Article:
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The Colbert Blackout

"It's not just that Colbert's jokes were hitting their mark. We already know that there were no weapons of mass destruction in Iraq, that the generals hate Rumsfeld, or that Fox News lists to the right. Those cracks are old and boring. What Colbert did was expose the whole official, patriotic, right-wing, press-bashing discourse as a sham, as more 'truthiness' than truth."

Meanwhile, over at thankyoustephencolbert.org , there are more than 20,000 thank-yous and counting.

Some Thoughts About the Dinner

For all the talk about the Bush and Colbert performances, the White House correspondents dinner is fundamentally not about the headliners, but about the scene.

Once upon a time, I imagine, there was great value in throwing a party where journalists and politicians could mingle and shmooze and celebrate the things they have in common.

And indeed, if the press and this particular White House had an even moderately functional professional relationship, then a chance to build personal relationships would be a nice bonus.

But it's not a functional professional relationship. From the president down to the freshest press office intern, this White House seems to delight in not answering even our most basic questions.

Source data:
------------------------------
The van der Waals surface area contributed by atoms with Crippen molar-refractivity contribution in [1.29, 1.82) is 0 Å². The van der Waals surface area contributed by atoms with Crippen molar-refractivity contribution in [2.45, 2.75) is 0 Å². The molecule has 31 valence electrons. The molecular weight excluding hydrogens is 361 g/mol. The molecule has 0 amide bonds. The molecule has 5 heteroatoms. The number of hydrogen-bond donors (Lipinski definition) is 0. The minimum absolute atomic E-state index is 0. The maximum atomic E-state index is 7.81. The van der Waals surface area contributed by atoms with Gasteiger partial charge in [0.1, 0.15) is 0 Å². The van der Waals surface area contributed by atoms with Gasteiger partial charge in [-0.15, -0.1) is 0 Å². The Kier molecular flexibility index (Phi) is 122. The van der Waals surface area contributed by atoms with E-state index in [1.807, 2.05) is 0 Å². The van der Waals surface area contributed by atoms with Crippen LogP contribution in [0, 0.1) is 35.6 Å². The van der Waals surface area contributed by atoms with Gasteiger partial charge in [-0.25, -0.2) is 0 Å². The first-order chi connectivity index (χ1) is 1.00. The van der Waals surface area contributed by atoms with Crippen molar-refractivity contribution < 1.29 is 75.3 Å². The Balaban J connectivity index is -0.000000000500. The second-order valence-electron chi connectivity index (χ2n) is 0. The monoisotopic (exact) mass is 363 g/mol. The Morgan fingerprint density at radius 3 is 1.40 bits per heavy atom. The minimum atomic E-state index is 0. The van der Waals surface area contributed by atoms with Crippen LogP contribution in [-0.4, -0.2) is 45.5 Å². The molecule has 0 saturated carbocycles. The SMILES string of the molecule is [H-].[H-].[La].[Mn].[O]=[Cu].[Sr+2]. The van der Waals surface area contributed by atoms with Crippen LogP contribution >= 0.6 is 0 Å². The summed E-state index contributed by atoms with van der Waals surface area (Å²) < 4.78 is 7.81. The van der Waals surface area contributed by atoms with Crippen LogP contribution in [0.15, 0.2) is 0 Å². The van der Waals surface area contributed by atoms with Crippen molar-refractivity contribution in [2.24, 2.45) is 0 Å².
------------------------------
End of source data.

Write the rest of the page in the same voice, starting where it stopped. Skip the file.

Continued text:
So the last thing in the world we need is a big party where the only appropriate mode of communication is sucking up.

Ideally, every chance we get to talk to these people, we should be pumping them for information. And ideally we would be consistent in expressing our frustration with them -- not for personal reasons, not for partisan reasons, but because they're making it nearly impossible for us to do our job, which is to inform the public on what's going on in the White House and why.

The coziness of the dinner is a perfect example of what's gone wrong with access journalism. What's in it for the readers?

Al Eisele , Editor-at-Large of The Hill, writes in Huffingtonpost.com: "The White House Correspondents Association's annual dinner, which I just attended, should go the way of the Linotype, the teletype and the typewriter.

"If ever there was anything that proves to the rest of the world that the Washington press corps is out of touch, out of synch and out to lunch, it is this awful Spring lemming-like migration of Washington journalists, politicians, lawmakers -- although to their credit they were few and far between -- lobbyists, political junkies and celebrity seekers to the Hinkley Hilton as the press kow-tows to the powers that be."

Eiesele says he's not coming back. I won't go that far. I kind of have to be there. But it's certainly a mixed bag.


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